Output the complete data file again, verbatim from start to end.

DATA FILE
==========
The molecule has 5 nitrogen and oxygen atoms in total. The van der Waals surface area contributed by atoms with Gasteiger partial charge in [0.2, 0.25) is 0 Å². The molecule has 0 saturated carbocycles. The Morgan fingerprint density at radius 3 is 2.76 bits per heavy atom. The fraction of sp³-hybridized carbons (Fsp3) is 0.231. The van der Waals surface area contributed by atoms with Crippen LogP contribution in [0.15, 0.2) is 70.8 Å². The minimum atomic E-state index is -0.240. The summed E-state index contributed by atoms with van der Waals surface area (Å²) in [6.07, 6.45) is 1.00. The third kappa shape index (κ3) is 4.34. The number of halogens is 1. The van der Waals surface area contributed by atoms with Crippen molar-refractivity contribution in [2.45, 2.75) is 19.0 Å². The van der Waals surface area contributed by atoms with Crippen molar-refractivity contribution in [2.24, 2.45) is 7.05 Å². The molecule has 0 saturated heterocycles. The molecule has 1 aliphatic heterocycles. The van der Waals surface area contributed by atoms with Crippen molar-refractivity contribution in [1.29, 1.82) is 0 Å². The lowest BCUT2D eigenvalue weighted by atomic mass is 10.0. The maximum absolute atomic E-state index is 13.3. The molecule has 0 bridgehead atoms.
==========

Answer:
The molecule has 5 nitrogen and oxygen atoms in total. The van der Waals surface area contributed by atoms with Gasteiger partial charge in [0.2, 0.25) is 0 Å². The molecule has 0 saturated carbocycles. The Morgan fingerprint density at radius 3 is 2.76 bits per heavy atom. The fraction of sp³-hybridized carbons (Fsp3) is 0.231. The van der Waals surface area contributed by atoms with Crippen LogP contribution in [0.15, 0.2) is 70.8 Å². The minimum atomic E-state index is -0.240. The summed E-state index contributed by atoms with van der Waals surface area (Å²) in [6.07, 6.45) is 1.00. The third kappa shape index (κ3) is 4.34. The number of halogens is 1. The van der Waals surface area contributed by atoms with Crippen molar-refractivity contribution in [2.45, 2.75) is 19.0 Å². The van der Waals surface area contributed by atoms with Crippen molar-refractivity contribution in [2.24, 2.45) is 7.05 Å². The molecule has 0 saturated heterocycles. The molecule has 1 aliphatic heterocycles. The van der Waals surface area contributed by atoms with Crippen molar-refractivity contribution in [1.29, 1.82) is 0 Å². The lowest BCUT2D eigenvalue weighted by atomic mass is 10.0. The maximum absolute atomic E-state index is 13.3. The molecule has 0 bridgehead atoms.